Friday 3 June 2011

Roadkill (2011)

"If you can smell something nasty, it's probably ROADKILL"

That's what the tagline should have been for this stinker.  Actually, I say that slightly tongue-in-cheek because it's unpretentious and director Johannes Roberts is competent enough to make sure it meets most of its (admittedly limited) ambitions.  There are pretty girls, some good-looking guys, sadistic villains, a nasty monster and the occasional splash of gore. So it's kind of fun in an empty-headed way.  The plot, such as it is, concerns an RV full of American students who while on a roadtrip through Ireland knock down and kill an old gypsy lady, who curses them with her dying breath.  As any Birmingham City fan will tell you these curses are not to be sniffed at and pretty soon they find themselves being stalked by a vicious flying monster.

The kids are okay, struggling with dialogue like "Is that a house?" while looking at a house in broad daylight.  For marketing reasons they play Americans but as far as I know they're all British.  The accents aren't bad but you just have the is nagging feeling all the way through that something isn't quite right.  Quite who persuaded Stephen Rea to appear in it is anyone's guess but I would suggest it's the cruddiest film he's made to date.  Which leads me to the monster - it's not badly designed but by the standards of the day it's executed poorly.  I know it's only a TV movie but even so ...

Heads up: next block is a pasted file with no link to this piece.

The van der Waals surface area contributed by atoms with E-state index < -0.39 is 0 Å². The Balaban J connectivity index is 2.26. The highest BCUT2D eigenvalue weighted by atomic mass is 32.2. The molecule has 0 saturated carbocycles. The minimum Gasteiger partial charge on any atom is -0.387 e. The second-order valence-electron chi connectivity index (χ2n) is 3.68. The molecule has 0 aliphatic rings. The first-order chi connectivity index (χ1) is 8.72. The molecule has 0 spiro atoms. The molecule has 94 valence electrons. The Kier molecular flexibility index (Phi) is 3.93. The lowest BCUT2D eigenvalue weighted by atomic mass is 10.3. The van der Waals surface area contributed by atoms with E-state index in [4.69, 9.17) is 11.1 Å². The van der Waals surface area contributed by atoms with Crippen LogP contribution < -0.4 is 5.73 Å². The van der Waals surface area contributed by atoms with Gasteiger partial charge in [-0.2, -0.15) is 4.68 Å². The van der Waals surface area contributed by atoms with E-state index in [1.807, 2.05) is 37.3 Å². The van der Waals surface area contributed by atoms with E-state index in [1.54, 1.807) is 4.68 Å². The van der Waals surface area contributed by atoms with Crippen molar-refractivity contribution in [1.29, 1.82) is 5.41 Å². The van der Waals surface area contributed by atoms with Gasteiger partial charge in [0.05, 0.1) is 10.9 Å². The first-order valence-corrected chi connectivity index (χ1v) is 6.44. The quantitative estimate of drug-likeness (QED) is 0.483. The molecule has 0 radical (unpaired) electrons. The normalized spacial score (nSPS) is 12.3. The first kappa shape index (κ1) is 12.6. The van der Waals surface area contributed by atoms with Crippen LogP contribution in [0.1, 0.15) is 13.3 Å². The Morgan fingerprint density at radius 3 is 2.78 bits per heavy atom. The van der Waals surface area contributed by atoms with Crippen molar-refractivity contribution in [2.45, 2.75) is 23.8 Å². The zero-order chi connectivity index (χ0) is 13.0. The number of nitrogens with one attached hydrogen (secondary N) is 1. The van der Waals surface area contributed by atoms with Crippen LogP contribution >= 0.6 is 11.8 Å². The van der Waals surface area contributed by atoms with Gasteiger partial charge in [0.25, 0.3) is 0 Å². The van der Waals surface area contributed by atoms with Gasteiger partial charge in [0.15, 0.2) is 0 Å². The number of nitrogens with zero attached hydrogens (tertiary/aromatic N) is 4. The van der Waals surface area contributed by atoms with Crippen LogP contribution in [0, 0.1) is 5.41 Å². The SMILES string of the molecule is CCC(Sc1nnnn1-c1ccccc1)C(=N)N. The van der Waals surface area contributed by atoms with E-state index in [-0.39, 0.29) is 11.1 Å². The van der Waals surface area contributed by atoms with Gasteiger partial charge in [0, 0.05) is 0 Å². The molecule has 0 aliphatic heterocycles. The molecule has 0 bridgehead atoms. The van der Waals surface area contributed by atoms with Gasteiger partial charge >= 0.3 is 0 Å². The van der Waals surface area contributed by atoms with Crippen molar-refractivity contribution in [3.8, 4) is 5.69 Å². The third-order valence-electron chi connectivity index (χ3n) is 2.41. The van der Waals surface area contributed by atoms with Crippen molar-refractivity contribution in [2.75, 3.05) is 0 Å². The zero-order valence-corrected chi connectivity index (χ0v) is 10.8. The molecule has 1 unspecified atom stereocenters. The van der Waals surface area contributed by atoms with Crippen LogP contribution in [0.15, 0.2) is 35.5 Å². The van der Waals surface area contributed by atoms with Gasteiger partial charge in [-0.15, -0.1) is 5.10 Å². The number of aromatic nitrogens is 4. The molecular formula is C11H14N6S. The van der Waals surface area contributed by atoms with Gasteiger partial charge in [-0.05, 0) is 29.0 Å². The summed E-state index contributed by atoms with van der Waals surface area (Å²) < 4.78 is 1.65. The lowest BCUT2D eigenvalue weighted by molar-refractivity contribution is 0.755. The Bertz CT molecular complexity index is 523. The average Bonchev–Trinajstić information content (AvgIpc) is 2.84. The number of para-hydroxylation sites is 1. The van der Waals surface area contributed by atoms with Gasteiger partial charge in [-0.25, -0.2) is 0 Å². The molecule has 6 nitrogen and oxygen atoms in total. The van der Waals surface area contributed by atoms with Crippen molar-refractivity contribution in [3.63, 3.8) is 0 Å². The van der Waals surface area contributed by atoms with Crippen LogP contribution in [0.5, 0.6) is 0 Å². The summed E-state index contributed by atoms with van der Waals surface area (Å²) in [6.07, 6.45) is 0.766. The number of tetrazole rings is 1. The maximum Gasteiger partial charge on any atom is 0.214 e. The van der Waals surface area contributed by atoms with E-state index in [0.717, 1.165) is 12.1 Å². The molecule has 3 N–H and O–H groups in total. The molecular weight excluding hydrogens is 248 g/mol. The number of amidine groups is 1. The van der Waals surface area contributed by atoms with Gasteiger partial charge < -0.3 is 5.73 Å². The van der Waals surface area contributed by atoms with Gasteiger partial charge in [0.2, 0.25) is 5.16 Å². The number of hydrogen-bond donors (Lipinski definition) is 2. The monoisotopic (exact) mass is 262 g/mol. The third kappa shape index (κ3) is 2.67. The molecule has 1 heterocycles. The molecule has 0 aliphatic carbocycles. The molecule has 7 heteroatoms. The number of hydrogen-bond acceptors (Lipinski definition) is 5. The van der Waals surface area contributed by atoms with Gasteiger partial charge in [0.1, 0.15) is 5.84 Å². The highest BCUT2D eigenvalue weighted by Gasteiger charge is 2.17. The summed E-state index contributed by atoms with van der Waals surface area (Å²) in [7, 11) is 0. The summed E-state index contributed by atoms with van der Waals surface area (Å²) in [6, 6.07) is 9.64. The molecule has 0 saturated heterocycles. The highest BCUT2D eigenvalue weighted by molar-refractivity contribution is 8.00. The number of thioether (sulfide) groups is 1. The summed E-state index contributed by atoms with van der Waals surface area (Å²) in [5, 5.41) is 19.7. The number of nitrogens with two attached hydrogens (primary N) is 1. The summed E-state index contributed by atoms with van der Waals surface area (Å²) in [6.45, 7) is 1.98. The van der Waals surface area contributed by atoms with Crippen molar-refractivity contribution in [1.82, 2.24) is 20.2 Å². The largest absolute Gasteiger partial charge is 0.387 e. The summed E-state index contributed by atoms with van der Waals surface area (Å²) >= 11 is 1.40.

It would be tempting to leave it there but if you scratch a little deeper there are some pretty murky assumptions underpinning the view of the world that it presents.  All the girls have big tits, tiny waists and big arses; they all wear sexy clothing.  All the Irish people they meet are malevolent degenerates.  The country itself is portrayed as just a great big one-horse town with limited facilities, no public services and, worst of all, poor mobile phone coverage.  It makes jokes out of race, sex, and child abuse.  There's one non-shite character and, as is usually the case in movies, he gets offed early on.

Now, you might say I'm taking a po-faced attitude to what is clearly intended to be a bit of trashy fun.  But there are numerous examples of fun genre movies that do quite sophisticated things with racial and gender politics, or that are in bad taste without being offensive.  In short there are films that can be basic and entertaining without being ignorant.  Sadly, most filmmakers are all too ready to deliver a film that they think hits all the right spots, rather than try something a little bit different, because they don't think they'll work otherwise.

In the 50s, directors like Sam Fuller and Don Siegel made films that on the surface appeared to pander to the worst excesses of American paranoia, all about invasions and Commies and pinko liberals.  But some critics have argued that if you look closely enough, Fuller and Siegel left little cracks and fissures in their work which, if you explored them, revealed a more ambiguous layered meaning that was asking pointed questions about America and its view of the world.

So, while accepting that Fuller and Siegel were great directors and that it's unreasonable to expect everyone to achieve those standards, what I look for - particularly in genre movies, because it's easier to get away with - is some evidence that while the requisite thrills and spills are being delivered, the director is leaving signs which point you towards a less one-dimensional reading.

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